Some athletes say that medium-chain triglycerides helps increase endurance.
What Do the Advocates Say?*
Medium-chain triglycerides are more easily absorbed and burned for energy than other fats, which suggests they might play a role in supplying energy during exercise. Research results have been quite mixed, however, and the large amounts required can lead to gastrointestinal distress, which limits the usefulness of this supplement, even to the few athletes who might benefit.
*Athletes and fitness advocates may claim benefits for this supplement based on their personal or professional experience. These are individual opinions and testimonials that may or may not be supported by controlled clinical studies or published scientific articles.
Dosage & Side Effects
How Much Is Usually Taken by Athletes?
Medium-chain triglyceridescontain a class of fatty acids found only in very small amounts in the diet; they are more rapidly absorbed and burned as energy than are other fats.1 For this reason, athletes have been interested in their use, especially during prolonged endurance exercise. However, no effect on carbohydrate sparing or endurance exercise performance has been shown with moderate amounts of medium-chain triglycerides (30 to 45 grams over two to three hours).2, 3 Controlled trials using very large amounts of medium-chain triglycerides (approximately 85 grams over two hours) have resulted in both increased and decreased performance,4, 5 while a double-blind trial found that 60 grams per day of medium-chain triglycerides for two weeks had no effect on endurance performance.6 A controlled study found increased performance when medium-chain triglycerides were added to a 10% carbohydrate solution,7 but another study found no advantage of adding medium-chain triglycerides,8 and a third trial actually reported decreased performance with this combination, probably due to gastrointestinal distress, in athletes using medium-chain triglycerides.9
Consuming medium-chain triglycerides on an empty stomach can lead to gastrointestinal upset. Anyone with cirrhosis or other liver problems should check with a doctor before using medium-chain triglycerides. Two reports suggest that medium-chain triglycerides may raise serum cholesterol and/or triglycerides.10, 11 Medium-chain triglycerides are actually the preferred fatty acid source for cirrhotic patients, but only when used intermittently.12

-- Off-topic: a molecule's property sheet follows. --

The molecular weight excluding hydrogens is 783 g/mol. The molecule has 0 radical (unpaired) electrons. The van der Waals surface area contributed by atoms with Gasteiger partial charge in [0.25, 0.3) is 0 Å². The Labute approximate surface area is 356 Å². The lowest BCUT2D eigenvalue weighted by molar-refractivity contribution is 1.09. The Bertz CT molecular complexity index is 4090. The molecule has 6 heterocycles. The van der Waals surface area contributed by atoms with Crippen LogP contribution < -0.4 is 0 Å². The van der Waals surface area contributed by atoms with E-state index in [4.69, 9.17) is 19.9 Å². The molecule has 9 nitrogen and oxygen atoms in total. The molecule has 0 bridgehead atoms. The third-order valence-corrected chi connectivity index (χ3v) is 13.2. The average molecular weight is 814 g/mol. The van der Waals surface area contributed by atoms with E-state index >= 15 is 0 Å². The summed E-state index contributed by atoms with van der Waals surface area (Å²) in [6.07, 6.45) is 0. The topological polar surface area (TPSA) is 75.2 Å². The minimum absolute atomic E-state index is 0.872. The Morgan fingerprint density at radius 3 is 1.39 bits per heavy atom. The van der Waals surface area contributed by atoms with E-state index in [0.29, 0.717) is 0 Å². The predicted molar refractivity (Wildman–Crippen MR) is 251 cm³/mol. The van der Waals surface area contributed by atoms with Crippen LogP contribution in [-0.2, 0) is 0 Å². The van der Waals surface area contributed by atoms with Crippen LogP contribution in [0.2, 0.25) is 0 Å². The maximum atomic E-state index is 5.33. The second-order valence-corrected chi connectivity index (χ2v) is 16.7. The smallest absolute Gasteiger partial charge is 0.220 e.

Interactions with Supplements, Foods, & Other Compounds
At the time of writing, there were no well-known supplement or food interactions with this supplement.
Interactions with Medicines
As of the last update, we found no reported interactions between this supplement and medicines. It is possible that unknown interactions exist. If you take medication, always discuss the potential risks and benefits of adding a new supplement with your doctor or pharmacist.
Where to Find It
Medium-chain triglycerides are found in coconut oil, palm kernel oil, and butter. Medium-chain triglycerides are also available as a supplement.
The information presented in Aisle7 is for informational purposes only. It is based on scientific studies (human, animal, or in vitro), clinical experience, or traditional usage as cited in each article. The results reported may not necessarily occur in all individuals. For many of the conditions discussed, treatment with prescription or over the counter medication is also available. Consult your doctor, practitioner, and/or pharmacist for any health problem and before using any supplements or before making any changes in prescribed medications. Information expires June 2014.
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